In the latest round of Catalonia versus Spain
Raül Romeva’s Ministry takes a haircut, before the Spanish Constitutional Court (TC) nullified the his appointment of Foreign Affairs Minister on Wednesday, but supported the Catalan government’s activities abroad, as long as they “do not infringe Spanish State powers.”
By nullifying the designation, which in fact is no longer used, the court upheld only part of the Spanish government’s appeal against the denomination as well as certain powers of the Catalan foreign affairs ministry.
The court ruled that the Catalan government “can carry out activities of external projection, whenever derived from its powers and for the promotion of its interests, and always respecting the powers that the Constitution reserves exclusively for the State in the area of external relations.” In other words, as long as the Catalan government’s activities abroad do not clash with the Spanish state foreign policy.
The ruling is in line with the same doctrine the court used when deliberating on the State’s appeal against the Law 16/2014 of exterior action and relations with the Europe Union. Back then, the Constitutional Court ratified the capacity of the government to take action abroad as long as it respected the exclusive powers of the Spanish State over foreign policy.
Wednesday’s ruling –which passed unanimously justified the nullification of the term ‘Foreign Affairs’ because “it is identical to that of the State,” which “can cause confusion and lead to interference in the direction and execution of Spanish foreign policy.” However, the Catalan government had already changed the name of the ministry so as to avoid this conflict with Madrid.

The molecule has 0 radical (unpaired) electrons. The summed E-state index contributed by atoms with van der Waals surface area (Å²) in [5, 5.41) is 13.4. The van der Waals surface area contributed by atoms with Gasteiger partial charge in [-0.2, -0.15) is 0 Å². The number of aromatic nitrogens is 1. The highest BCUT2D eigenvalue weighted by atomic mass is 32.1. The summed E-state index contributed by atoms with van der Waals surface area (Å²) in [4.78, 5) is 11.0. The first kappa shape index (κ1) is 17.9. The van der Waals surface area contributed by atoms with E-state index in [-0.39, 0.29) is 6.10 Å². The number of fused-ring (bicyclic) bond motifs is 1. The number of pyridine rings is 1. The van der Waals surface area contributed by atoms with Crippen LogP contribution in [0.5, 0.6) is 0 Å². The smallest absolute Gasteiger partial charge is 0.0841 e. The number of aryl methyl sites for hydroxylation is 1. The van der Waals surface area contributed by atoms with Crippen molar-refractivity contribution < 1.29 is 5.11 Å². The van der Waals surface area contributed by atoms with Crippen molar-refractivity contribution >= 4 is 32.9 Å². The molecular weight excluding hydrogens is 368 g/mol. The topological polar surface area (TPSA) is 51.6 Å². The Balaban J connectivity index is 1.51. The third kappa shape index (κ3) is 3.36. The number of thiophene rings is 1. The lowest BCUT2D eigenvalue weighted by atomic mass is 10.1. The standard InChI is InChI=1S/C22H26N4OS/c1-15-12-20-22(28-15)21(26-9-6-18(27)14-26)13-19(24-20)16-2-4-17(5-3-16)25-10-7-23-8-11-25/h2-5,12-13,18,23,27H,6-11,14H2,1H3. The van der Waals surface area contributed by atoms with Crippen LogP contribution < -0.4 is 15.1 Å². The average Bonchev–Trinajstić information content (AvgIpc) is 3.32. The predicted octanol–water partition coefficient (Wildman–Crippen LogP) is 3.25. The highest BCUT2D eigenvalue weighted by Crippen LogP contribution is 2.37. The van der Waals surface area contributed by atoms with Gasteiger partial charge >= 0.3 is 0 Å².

With this ruling, the Constitutional Court accepts only part of the Spanish government’s appeal against the decree of the “establishment, designation and area of powers” of the Ministry of Institutional Affairs and Relations and Exterior and Transparency, which was initially called the Ministry of Foreign Affairs, Institutional Relations and Transparency.
On February 16, 2016, the court automatically suspended Catalonia’s powers of foreign projection that was the subject of a complaint by the Spanish executive. Then in December of the same year, the court decided that the Catalan government did indeed have the powers to promote itself abroad, although not to exercise diplomacy.
Political reaction to the ruling came immediately. A spokesperson for the People’s Party praised the “firm action of the rule of law” and insisted that the party will employ all means to prevent the use of public money for partisan political interest. Meanwhile, the Catalan Socialists said the conflict could have been avoided by using the ministry’s current designation from the beginning, but reproached the People’s Party for “only using judicial responses”.
The vice president of the Spanish executive, Soraya Sáenz Santamaria, expressed satisfaction over the ruling, stating that this was the final defeat for Raül Romeva. She also stressed that the Constitutional Court’s sentence clearly favors the Spanish government drawing a clear line between external political activity and foreign projection by the Autonomous Regions.
Raül Romeva, the head of the ministry, confirmed that his department will continue with its activities, because it has the powers to do so and he reproached the high court for wasting time on such irrelevant issues when lacking a democratic and political response to much more urgent matters.